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GM accused of concealing evidence during settled lawsuit

The lawsuit involving ignition switches on General Motors' vehicles demonstrates just how complex these matters can become with all of the legal wrangling. The attorney who originally brought a wrongful death lawsuit that may have eventually led to 2.59 million cars being recalled would like to attempt to have this case revived.

GM had settled this matter in September. The lawsuit concerned a 29-year-old who died while driving her 2005 Chevy Cobalt. This vehicle was said to have contained one of the switches in question that apparently cause vehicles to lose power. The plaintiff’s attorney now claims that GM withheld information from his clients through fraudulent means that may have prevented a settlement from taking place.

This will be a difficult task because courts are often reluctant to reopen injury claims where a settlement has already taken place. A high burden of proof will probably need to be met before the court will allow it in this circumstance.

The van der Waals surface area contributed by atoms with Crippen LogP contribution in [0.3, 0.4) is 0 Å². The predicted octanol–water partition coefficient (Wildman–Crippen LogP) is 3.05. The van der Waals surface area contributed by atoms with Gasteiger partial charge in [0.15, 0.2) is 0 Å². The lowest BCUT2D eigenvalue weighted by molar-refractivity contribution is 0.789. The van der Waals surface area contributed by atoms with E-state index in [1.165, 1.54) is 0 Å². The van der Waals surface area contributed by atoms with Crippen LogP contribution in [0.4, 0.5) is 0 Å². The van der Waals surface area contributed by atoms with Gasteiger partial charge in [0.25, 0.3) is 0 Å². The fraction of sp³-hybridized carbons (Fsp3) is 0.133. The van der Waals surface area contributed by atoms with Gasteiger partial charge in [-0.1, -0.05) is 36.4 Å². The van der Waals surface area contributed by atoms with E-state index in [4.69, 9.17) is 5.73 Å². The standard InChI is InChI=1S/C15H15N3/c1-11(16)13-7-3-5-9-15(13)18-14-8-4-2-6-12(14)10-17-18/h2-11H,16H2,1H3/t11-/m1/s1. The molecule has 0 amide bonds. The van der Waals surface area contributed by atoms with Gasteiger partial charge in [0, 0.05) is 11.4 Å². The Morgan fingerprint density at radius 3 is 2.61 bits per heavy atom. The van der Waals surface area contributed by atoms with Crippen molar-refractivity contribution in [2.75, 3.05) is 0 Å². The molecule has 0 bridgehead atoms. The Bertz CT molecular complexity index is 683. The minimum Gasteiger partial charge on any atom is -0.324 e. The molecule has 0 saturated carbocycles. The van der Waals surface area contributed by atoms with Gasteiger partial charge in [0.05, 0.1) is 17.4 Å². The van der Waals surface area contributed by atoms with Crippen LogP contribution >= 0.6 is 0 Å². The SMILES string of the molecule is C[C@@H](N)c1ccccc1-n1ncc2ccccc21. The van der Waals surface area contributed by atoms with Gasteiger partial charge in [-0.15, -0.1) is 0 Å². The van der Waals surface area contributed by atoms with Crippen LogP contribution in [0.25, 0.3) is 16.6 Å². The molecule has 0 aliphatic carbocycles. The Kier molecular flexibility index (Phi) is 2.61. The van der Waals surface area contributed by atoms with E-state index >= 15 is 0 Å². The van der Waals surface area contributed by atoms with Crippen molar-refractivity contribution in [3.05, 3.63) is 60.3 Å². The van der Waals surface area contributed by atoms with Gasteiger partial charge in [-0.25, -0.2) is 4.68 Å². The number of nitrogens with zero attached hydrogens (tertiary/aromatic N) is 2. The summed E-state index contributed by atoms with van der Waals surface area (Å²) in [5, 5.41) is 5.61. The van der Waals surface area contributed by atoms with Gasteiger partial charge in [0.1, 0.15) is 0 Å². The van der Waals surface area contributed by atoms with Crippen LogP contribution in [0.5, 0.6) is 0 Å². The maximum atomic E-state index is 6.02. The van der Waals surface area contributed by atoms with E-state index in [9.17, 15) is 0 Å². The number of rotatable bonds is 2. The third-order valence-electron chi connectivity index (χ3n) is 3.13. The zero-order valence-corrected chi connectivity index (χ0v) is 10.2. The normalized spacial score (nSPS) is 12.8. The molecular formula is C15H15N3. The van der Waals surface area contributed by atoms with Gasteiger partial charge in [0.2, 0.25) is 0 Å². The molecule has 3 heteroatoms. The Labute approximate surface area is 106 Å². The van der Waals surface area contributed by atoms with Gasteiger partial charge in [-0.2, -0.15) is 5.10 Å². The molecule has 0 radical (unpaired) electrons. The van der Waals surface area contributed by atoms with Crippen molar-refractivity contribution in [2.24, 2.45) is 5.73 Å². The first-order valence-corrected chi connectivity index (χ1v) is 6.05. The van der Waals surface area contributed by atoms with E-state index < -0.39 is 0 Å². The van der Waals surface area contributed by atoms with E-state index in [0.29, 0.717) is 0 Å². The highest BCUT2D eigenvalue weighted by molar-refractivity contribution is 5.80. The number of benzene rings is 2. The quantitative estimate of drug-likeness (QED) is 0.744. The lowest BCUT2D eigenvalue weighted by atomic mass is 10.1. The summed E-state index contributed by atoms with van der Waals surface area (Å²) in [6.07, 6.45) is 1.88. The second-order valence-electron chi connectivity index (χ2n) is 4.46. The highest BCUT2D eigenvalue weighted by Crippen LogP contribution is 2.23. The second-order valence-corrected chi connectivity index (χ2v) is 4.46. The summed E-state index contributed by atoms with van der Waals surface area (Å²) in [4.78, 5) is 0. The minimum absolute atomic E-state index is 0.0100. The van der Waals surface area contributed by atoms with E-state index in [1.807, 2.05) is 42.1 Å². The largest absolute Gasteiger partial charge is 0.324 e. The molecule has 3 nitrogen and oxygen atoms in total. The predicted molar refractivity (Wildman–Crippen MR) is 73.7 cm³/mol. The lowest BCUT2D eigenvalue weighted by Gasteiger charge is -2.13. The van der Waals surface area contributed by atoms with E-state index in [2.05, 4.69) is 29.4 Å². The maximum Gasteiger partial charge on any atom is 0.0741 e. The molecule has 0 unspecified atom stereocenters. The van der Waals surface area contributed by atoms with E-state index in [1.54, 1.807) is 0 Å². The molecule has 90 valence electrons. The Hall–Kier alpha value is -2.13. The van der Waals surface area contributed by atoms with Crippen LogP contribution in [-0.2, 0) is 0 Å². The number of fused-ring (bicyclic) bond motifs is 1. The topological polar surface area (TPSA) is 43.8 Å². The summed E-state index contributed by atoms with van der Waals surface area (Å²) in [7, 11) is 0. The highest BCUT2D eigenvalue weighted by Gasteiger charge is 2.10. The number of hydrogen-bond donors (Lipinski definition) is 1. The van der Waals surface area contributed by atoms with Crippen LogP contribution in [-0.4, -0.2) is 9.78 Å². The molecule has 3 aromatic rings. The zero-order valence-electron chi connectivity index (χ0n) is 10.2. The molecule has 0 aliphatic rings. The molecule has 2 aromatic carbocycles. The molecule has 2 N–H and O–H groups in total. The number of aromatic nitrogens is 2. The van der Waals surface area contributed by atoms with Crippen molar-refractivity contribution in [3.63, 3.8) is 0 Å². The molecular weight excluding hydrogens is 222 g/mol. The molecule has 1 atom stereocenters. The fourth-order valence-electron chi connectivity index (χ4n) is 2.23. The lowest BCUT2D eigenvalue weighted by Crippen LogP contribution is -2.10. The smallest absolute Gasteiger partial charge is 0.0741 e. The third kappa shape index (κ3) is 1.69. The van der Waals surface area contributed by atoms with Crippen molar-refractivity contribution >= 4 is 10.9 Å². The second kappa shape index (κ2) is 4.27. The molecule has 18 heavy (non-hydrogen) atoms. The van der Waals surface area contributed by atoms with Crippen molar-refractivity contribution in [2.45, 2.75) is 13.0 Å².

It is claimed that a GM engineer falsely denied having any knowledge concerning a change in the switch design for the vehicle. A statement was released asserting that the plaintiffs in this lawsuit would never have settled had this "critical evidence" been revealed. GM denies that it engaged in any fraudulent behavior.

GM has already been facing a number of lawsuits concerning injuries and deaths due to vehicles that are reported to be defective. It's not difficult to imagine just how much money is at stake concerning these lawsuits.

As products liability attorneys in Hawaii, we have seen how defective products have contributed to injuries and even deaths. It's important to hold manufacturers accountable in these matters so that businesses take actions to prevent similar injuries or deaths from occurring again.

Source: Claims Journal, "Lawyer Wants to Revive GM Ignition Switch Death Lawsuit," Patrick G. Lee, May 14, 2014

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